Japanese industrial output fell in October while unemployment rose, casting further doubt on the strength of the country's economic recovery.
Japan is heavily reliant on its export industry
Production dropped 1.6% in October, reflecting a decline in exports, while unemployment levels edged up 0.1% to 4.7%, slightly higher than forecast.
The economy has grown for six quarters but growth slowed dramatically in the last quarter amid weaker global demand.
Japan's government remains optimistic due to strong domestic demand.
Analysts had been forecasting a 0.1% rise in month on month industrial output.
According to figures from the Ministry of Economy, Trade and Industry (METI), the decline was led by a fall in demand for electronic parts for mobile phones and digital televisions.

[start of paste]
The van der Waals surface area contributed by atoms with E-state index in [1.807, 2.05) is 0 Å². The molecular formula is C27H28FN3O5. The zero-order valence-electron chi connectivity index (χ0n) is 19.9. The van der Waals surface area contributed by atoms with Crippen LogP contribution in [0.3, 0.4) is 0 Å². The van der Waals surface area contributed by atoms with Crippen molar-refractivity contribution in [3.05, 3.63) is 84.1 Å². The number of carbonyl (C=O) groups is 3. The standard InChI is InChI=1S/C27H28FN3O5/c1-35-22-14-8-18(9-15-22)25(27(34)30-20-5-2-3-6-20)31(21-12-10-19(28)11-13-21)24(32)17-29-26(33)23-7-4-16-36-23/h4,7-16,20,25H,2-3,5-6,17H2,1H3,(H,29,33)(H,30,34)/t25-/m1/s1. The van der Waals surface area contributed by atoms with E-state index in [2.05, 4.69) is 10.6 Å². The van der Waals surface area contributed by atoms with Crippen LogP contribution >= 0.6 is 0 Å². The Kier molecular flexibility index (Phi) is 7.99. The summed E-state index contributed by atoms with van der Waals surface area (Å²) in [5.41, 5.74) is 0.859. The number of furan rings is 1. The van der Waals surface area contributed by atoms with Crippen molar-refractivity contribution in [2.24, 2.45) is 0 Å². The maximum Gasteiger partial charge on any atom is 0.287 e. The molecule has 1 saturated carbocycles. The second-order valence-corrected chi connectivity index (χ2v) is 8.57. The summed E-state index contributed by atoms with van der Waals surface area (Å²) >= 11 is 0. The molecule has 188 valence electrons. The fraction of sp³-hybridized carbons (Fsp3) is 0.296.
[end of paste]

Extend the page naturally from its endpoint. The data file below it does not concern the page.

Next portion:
Although inventories fell 0.7% month on month, they were 36% higher than a year ago.
"It's a sign that the economy's adjustment phase is stronger than expected," said Takashi Yamanaka, an economist with UFJ Bank.
Japan downgraded its overall economic assessment earlier this month for the first time in a year.
Growth slowed to 0.3% in the quarter ending September 30, down from 6.3% in the first quarter of 2004.
Experts believe the economy -which stagnated for most of the 1990s -may be entering a softer patch on the back of rising oil prices and the falling dollar.
Japanese government officials played down the latest data, arguing that domestic consumer demand was still resilient.
"The outlook for November is positive so I don't think one can say that conditions have worsened just because of the fall in October," said a METI official.
Despite the rise in unemployment, jobless figures are still some way below historical highs of recent years.
The comparatively weak economic date preyed on shares with the Nikkei down 1% in afternoon trade.